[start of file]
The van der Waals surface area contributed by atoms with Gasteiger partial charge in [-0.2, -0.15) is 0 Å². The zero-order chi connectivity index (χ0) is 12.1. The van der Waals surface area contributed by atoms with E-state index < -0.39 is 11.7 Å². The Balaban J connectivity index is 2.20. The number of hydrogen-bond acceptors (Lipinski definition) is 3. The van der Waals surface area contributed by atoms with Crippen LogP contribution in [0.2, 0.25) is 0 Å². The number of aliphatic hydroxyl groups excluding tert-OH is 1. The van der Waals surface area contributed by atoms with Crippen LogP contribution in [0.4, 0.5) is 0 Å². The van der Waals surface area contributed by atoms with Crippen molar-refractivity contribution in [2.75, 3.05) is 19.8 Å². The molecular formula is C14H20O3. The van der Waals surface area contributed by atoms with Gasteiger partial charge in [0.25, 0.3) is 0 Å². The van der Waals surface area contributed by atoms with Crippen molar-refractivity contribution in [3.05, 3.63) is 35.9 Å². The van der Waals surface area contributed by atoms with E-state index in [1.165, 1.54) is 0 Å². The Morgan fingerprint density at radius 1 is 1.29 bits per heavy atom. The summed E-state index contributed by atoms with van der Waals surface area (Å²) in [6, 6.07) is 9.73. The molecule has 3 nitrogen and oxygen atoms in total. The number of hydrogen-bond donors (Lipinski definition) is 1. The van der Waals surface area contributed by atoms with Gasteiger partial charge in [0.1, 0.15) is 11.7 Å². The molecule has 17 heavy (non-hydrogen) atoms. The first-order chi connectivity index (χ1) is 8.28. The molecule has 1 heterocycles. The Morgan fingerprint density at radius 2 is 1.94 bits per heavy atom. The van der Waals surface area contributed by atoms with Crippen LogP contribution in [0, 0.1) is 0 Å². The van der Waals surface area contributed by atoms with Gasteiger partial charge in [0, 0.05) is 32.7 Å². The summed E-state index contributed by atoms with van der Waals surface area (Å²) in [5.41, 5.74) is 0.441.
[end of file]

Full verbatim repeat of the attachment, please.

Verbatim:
The van der Waals surface area contributed by atoms with Gasteiger partial charge in [-0.2, -0.15) is 0 Å². The zero-order chi connectivity index (χ0) is 12.1. The van der Waals surface area contributed by atoms with E-state index < -0.39 is 11.7 Å². The Balaban J connectivity index is 2.20. The number of hydrogen-bond acceptors (Lipinski definition) is 3. The van der Waals surface area contributed by atoms with Crippen LogP contribution in [0.2, 0.25) is 0 Å². The number of aliphatic hydroxyl groups excluding tert-OH is 1. The van der Waals surface area contributed by atoms with Crippen LogP contribution in [0.4, 0.5) is 0 Å². The van der Waals surface area contributed by atoms with Crippen molar-refractivity contribution in [2.75, 3.05) is 19.8 Å². The molecular formula is C14H20O3. The van der Waals surface area contributed by atoms with Gasteiger partial charge in [0.25, 0.3) is 0 Å². The van der Waals surface area contributed by atoms with Crippen molar-refractivity contribution in [3.05, 3.63) is 35.9 Å². The van der Waals surface area contributed by atoms with E-state index in [1.165, 1.54) is 0 Å². The Morgan fingerprint density at radius 1 is 1.29 bits per heavy atom. The summed E-state index contributed by atoms with van der Waals surface area (Å²) in [6, 6.07) is 9.73. The molecule has 3 nitrogen and oxygen atoms in total. The number of hydrogen-bond donors (Lipinski definition) is 1. The van der Waals surface area contributed by atoms with Gasteiger partial charge in [0.1, 0.15) is 11.7 Å². The molecule has 17 heavy (non-hydrogen) atoms. The first-order chi connectivity index (χ1) is 8.28. The molecule has 1 heterocycles. The Morgan fingerprint density at radius 2 is 1.94 bits per heavy atom. The van der Waals surface area contributed by atoms with Crippen LogP contribution in [0, 0.1) is 0 Å². The van der Waals surface area contributed by atoms with Gasteiger partial charge in [0, 0.05) is 32.7 Å². The summed E-state index contributed by atoms with van der Waals surface area (Å²) in [5.41, 5.74) is 0.441.